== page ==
Turkey’s Safranbolu draws record number of tourists
The district, which is dubbed the “footprint of the Ottoman” due to its reflection of the Ottoman architecture, urban life and culture, is like an open-air museum with its inns, bathhouses, mansions, fountains, mosques and bridges from the Ottoman era, draw great interest from both local and foreign tourists.
The number of tourists to Safranbolu increased by 14 percent last year compared to 2017, marking an all-time record for the district at 1.27 million. The number of tourists who spent at least one night in Safranbolu was 315,842, 218,584 of whom were Turkish citizens and the res foreign tourists.
China was the top provider of foreign tourists to Safranbolu last year, with 52,320 Chinese citizens visiting the historical district, followed by Taiwan, the United States, Saudi Arabia, Singapore, Germany, Malaysia, Indonesia, Japan and Thailand.
Local Governor Fatih Ürkmezer told the Anadolu Agency that Safranbolu is improving its share in Turkey’s tourism, noting that the district has a total capacity of 3,500 beds.
“We see full occupancy by local and foreign tourists especially during holiday seasons,” he said.
“Spring and summer are the top tourism season in Safranbolu, but the fall, along with the beautiful forests and canyons, is the harvest time of saffron, which gives Safranbolu its name. Photo enthusiasts want to see this harvest. For this many domestic and foreign tourists from Turkey and around the world come here.”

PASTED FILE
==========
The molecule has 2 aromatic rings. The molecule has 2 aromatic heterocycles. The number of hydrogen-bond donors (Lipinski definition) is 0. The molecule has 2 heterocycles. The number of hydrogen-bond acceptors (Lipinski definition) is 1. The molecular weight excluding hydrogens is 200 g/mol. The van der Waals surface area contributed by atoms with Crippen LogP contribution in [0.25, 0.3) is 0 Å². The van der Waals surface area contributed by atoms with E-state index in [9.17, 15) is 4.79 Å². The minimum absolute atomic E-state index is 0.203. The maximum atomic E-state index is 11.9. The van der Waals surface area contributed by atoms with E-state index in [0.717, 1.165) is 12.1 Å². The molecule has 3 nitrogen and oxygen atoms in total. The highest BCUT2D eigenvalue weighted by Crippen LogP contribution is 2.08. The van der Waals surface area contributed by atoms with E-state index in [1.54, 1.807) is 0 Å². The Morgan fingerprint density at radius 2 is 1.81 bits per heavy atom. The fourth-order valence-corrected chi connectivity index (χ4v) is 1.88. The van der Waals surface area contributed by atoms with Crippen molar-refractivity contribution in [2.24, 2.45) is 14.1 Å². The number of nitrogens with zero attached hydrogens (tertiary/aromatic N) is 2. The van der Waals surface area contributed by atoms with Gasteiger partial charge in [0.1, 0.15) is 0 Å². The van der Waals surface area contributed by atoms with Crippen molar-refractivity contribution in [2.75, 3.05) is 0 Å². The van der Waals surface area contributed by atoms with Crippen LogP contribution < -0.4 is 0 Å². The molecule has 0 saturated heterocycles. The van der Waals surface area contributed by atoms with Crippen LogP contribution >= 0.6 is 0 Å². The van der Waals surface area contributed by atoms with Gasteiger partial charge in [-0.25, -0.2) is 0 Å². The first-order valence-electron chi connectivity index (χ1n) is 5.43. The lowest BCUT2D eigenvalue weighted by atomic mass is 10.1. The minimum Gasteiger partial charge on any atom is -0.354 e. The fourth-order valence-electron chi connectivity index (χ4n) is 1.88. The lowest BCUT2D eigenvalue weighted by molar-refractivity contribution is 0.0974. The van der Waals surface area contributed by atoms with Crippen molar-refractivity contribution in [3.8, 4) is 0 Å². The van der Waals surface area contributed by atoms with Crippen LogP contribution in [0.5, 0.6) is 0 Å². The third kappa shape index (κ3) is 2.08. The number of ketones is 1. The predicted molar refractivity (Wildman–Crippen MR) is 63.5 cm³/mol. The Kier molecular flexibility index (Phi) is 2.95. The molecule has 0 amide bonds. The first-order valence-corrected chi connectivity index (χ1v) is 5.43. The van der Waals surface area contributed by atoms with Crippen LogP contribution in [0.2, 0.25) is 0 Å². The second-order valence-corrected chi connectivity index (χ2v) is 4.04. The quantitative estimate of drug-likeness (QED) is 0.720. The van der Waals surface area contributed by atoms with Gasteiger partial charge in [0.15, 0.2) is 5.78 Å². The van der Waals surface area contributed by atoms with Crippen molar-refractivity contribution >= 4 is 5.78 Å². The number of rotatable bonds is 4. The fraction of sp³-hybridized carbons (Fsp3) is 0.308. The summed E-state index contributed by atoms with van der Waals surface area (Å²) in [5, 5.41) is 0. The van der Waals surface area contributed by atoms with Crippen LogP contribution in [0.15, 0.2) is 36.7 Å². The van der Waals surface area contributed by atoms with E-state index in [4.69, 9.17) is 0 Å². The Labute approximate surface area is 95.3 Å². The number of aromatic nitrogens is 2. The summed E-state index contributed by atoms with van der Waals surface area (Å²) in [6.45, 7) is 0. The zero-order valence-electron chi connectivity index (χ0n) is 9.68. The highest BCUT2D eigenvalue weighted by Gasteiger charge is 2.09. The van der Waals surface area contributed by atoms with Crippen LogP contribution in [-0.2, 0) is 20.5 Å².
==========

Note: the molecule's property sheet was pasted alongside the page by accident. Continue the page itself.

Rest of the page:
Considering the potential of foreign tourists in Safranbolu, the Far East countris are in the lead, Ürkmezer said, noting that the district’s inclusion in the UNESCO World Heritage List is effective in this.
They are doing their best for a safe, peaceful and clean Safranbolu, the local governor said,adding: “We will be happy to welcome our local and foreign guests in Safranbolu on 365 days a year, not only on holidays. Safranbolu is always ready to host its domestic and foreign guests with its hotels, mansions, inns and baths, canyons, glass terrace, caves, lakes and its indispensable historical bazaar.”
Safranbolu, a unique Anatolian city that brings history to life through its mosques, market, neighborhoods, streets and historic houses.
From the 13th century to the advent of the railway in the early 20th century, Safranbolu was an important caravan station on the main East–West trade route. The Old Mosque, Old Bath and Süleyman Pasha Medrese were built in 1322.
During its apogee in the 17th century, Safranbolu’s architecture influenced urban development throughout much of the Ottoman Empire.
The Safranbolu houses represent the city culture in an original way. There are 2000 traditional Safranbolu houses, which are the best examples of the traditional Turkish housing architecture. The houses with modest floor plans, customs and traditions, are a unique spatial account of Turkish lifestyle and culture based on respect for the nature and neighbors.
Safranbolu was included in the UNESCO World Heritage List in 1994.